Tour of city after Floyd protests leads to fa­ther-son photo book, ‘Boarded Up Chicago’

Chicago Sun-Times - - FRONT PAGE - MAUDLYNE IHEJIRIKA CHICAGO CHRON­I­CLES mi­he­jirika@sun­times.com | @maud­lynei

In late May, a Floss­moor teen got money for his eighth-grade grad­u­a­tion from his fa­ther and other fam­ily. The bud­ding photograph­er bought a $200 cam­era, a Canon Pow­erShot.

Soon after, Ge­orge Floyd hap­pened: a Black man killed un­der the knee of a white po­lice of­fi­cer in Min­neapo­lis. Protests fol­lowed. And loot­ing. And destruc­tion.

Days after, the 14-year-old’s fa­ther, who lives in South Shore, con­tem­plated the af­ter­math, seek­ing cre­ative ways to bond with his son in this strange new world of pan­demic and protests.

“I’d no­ticed after the ri­ots that graf­fiti artists started tag­ging the board-ups, and other artists were us­ing them as can­vasses,” said 47-year-old at­tor­ney Christo­pher Slaugh­ter.

“So I said, Zach, you’ve got this cam­era, let’s go ride around and take a look at this stuff,” Slaugh­ter said. “It was a chance to spend time to­gether, talk about all that was go­ing on.”

The re­sult? “Boarded Up Chicago: Store­front Im­ages Days After The Ge­orge Floyd Ri­ots,” a photo book by the fa­ther and son duo that con­tains more than 200 im­ages of the beauty that artists created from trauma.

“I’m into art, so it was pretty cool to see all the dif­fer­ent art styles across the dif­fer­ent city neigh­bor­hoods and com­pare like the themes on the South Side vs. themes on the North Side,” said Zachary, a fresh­man at Home­wood-Floss­moor High School. “It in­spired me.”

Protests be­gan after the cell­phone-videoed killing of the hand­cuffed Floyd on Memo­rial Day. An of­fi­cer held his knee on Floyd’s neck for 8 min­utes and 46 sec­onds un­til he died.

Protests that be­gan peace­fully grew vi­o­lent as they un­furled across the na­tion, the in­ci­dent again ex­pos­ing racism that too of­ten seeps into Amer­ica’s polic­ing. It has trig­gered a na­tional reck­on­ing on race.

It was the sec­ond week­end after the ri­ots calmed that the fa­ther and son drove around the city. For 12 hours, they zig-zagged from South Side to North Side, East Side to West.

“When we’d see some­thing, I’d let him get out, take a few pic­tures and get back in. And we’d keep look­ing. We drove un­til the cam­era’s bat­tery died that night. I had no idea there was so much art out there. I’d only seen what was in my South Side area,” Slaugh­ter said.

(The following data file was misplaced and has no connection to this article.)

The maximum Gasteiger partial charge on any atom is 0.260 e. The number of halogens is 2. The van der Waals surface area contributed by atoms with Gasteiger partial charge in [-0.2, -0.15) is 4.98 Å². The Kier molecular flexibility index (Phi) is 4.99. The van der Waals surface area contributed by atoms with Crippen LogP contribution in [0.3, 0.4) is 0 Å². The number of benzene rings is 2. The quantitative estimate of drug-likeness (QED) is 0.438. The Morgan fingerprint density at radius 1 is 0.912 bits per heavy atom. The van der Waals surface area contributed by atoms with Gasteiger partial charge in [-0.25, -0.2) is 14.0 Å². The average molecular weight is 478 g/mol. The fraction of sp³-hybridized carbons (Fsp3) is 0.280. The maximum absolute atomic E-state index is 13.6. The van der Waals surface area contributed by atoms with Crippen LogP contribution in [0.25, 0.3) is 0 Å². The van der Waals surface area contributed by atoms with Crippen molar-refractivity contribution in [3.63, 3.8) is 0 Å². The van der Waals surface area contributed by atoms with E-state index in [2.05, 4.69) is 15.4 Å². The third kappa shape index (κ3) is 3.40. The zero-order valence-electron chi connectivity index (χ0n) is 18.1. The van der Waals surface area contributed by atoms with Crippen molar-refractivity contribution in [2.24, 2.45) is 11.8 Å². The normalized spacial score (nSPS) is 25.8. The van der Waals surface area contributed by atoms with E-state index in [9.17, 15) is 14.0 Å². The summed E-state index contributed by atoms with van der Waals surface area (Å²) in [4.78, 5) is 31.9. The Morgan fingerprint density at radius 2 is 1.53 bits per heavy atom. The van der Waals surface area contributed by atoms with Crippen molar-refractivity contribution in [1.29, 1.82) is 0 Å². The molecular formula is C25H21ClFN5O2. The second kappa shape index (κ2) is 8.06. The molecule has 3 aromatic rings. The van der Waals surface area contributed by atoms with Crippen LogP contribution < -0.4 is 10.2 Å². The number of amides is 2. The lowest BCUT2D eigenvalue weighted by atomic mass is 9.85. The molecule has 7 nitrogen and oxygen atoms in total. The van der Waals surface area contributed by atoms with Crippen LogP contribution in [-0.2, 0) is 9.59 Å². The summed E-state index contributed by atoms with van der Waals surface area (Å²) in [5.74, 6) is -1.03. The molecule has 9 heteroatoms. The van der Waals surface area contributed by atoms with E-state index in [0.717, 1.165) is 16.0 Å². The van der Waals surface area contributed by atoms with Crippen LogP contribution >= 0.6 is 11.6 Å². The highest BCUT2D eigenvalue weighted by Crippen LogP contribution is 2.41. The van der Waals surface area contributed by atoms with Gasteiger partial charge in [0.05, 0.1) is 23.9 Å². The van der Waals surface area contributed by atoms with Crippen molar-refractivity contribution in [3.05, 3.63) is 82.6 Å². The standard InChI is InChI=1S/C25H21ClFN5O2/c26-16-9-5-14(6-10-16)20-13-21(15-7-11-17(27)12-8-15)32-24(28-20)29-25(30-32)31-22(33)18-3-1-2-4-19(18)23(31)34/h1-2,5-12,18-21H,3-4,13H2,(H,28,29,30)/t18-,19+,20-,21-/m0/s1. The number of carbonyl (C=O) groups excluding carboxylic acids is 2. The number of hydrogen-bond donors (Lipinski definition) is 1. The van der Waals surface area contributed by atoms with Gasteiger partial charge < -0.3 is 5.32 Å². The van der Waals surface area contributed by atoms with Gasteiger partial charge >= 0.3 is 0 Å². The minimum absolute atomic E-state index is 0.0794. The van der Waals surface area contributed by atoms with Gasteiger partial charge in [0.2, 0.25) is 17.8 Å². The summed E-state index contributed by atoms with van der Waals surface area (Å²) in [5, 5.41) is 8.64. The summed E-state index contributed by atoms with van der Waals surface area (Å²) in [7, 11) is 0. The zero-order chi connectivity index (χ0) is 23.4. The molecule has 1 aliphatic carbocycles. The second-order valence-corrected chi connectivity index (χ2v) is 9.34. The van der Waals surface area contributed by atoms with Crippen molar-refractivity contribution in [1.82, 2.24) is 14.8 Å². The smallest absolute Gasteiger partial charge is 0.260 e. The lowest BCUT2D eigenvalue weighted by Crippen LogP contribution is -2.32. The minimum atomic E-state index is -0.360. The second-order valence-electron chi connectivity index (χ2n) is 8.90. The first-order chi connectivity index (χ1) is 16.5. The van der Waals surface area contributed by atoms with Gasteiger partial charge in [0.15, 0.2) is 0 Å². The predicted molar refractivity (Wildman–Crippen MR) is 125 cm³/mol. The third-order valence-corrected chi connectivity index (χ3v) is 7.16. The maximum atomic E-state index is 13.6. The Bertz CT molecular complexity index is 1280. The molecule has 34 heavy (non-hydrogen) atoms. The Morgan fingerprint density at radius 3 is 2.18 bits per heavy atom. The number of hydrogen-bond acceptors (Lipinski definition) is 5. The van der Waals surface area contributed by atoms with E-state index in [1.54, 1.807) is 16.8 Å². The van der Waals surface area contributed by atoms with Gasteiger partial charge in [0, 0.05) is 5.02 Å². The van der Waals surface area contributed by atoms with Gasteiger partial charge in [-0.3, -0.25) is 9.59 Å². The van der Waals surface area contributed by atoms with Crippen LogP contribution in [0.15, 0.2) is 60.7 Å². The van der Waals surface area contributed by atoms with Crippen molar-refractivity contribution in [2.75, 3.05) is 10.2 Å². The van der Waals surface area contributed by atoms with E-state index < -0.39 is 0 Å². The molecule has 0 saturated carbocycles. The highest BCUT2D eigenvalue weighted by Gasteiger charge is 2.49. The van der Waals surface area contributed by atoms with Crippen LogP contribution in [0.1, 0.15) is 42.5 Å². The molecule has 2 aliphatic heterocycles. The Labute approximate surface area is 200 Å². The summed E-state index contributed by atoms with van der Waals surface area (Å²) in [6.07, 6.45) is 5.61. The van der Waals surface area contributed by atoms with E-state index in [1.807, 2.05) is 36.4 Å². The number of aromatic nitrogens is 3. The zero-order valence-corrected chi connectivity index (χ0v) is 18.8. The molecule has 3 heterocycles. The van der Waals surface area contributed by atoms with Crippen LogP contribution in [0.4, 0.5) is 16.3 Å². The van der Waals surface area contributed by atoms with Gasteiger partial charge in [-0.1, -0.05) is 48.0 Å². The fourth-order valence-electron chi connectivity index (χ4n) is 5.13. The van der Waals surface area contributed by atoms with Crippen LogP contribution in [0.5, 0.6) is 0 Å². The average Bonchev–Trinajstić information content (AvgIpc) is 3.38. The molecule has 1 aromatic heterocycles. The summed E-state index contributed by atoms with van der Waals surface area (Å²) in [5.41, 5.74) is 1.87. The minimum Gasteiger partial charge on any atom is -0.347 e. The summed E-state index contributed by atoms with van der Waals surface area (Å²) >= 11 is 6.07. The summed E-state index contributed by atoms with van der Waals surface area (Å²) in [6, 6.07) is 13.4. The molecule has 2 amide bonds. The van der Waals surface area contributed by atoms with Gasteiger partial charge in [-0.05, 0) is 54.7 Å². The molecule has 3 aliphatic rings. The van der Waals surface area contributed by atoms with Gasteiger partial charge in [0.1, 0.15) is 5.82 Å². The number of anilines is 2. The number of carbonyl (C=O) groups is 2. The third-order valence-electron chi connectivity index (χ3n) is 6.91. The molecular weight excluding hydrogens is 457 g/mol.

“And be­cause we didn’t nec­es­sar­ily know where all the board­edup busi­nesses were in all th­ese Chicago com­mu­ni­ties, a lot of our time was spent just driv­ing.”

And a lot of time was spent talk­ing, of po­lice bru­tal­ity, racism, of how and why peace­ful protests de­volve into an­ar­chy.

“It’s pretty tragic how Black peo­ple are treated, es­pe­cially since we built this coun­try [on slave la­bor] and con­trib­ute a lot right now [as es­sen­tial work­ers],” young Zachary opined.

“It’s not just about Ge­orge Floyd. This hap­pens pretty of­ten to Black peo­ple. Ge­orge Floyd was just the last straw, and peo­ple wanted to take ac­tion be­hind it,” the teen said.

“I feel like our voices need to be heard. Protest is good. But there are some bad protests, like what’s hap­pen­ing in Kenosha right now. Some peo­ple use protests to do wrong.”

The teen was of course re­fer­ring to the Ja­cob Blake in­ci­dent in Kenosha on Aug. 23.

Blake, a 29-year-old Black man, was shot seven times in the back by a white po­lice of­fi­cer. Peace­ful protests were fol­lowed by destruc­tion and loot­ing. Then two protesters were killed, al­legedly by white 17-year-old vig­i­lante Kyle Rit­ten­house, who’s charged with mur­der.

“Boarded Up Chicago” is 218 pages of the vi­brant, cap­ti­vat­ing art­work that sprouted on ply­wood board­ing after that ini­tial un­rest in Chicago, which by no means has seen its end.

Reach­ing home and re­view­ing that night the more than 250 pho­tos Zachary took, Slaugh­ter re­al­ized he was look­ing at art that would dis­ap­pear once the shops re­opened. Fleet­ing pieces of his­tory never to be seen again? They were too beau­ti­ful to let that hap­pen.

“As Zach was tak­ing them, we weren’t re­ally look­ing too closely at them. So it wasn’t un­til I saw them in their en­tirety that I was like, ‘Wow, th­ese are just so pow­er­ful. I sat and looked at them the whole rest of that night, think­ing, ‘We’ve gotta do some­thing with this,’” he said.

Hav­ing al­ready dropped his son back home in Floss­moor, Slaugh­ter found him­self go­ing back out on the same ad­ven­ture alone to photograph ar­eas of the city the two had missed.

While sim­ple cu­rated pho­tog­ra­phy, their book is re­ally the story of po­lice bru­tal­ity in the year 2020. Pas­sion­ate, peace­ful protests — that as Zachary ar­tic­u­lated — are taken ad­van­tage of by vi­o­lent in­ter­lop­ers and greedy crim­i­nals, whose goal is not to raise voice but to raise hell.

And as you flip through the poignant art spat­tered through­out Chicago neigh­bor­hoods fa­mil­iar and un­fa­mil­iar, you re­al­ize it’s a Chicago story, yes. But it’s also the story of Min­neapo­lis, At­lanta, Los An­ge­les, Louisville, Port­land. The list goes on.

And in Kenosha, artists’ temporary con­tri­bu­tions to heal­ing a boarded-up city now sprout.


Christo­pher Slaugh­ter drove the city with his 14-year-old son Zachary, a bud­ding photograph­er, after the destruc­tion and loot­ing that fol­lowed peace­ful protests in the wake of the Ge­orge Floyd po­lice killing. The fa­ther-and-son duo put the image into a photo book “Boarded up Chicago: Store­front Im­ages Days After the Ge­orge Floyd Ri­ots” that will be avail­able on Ama­zon.

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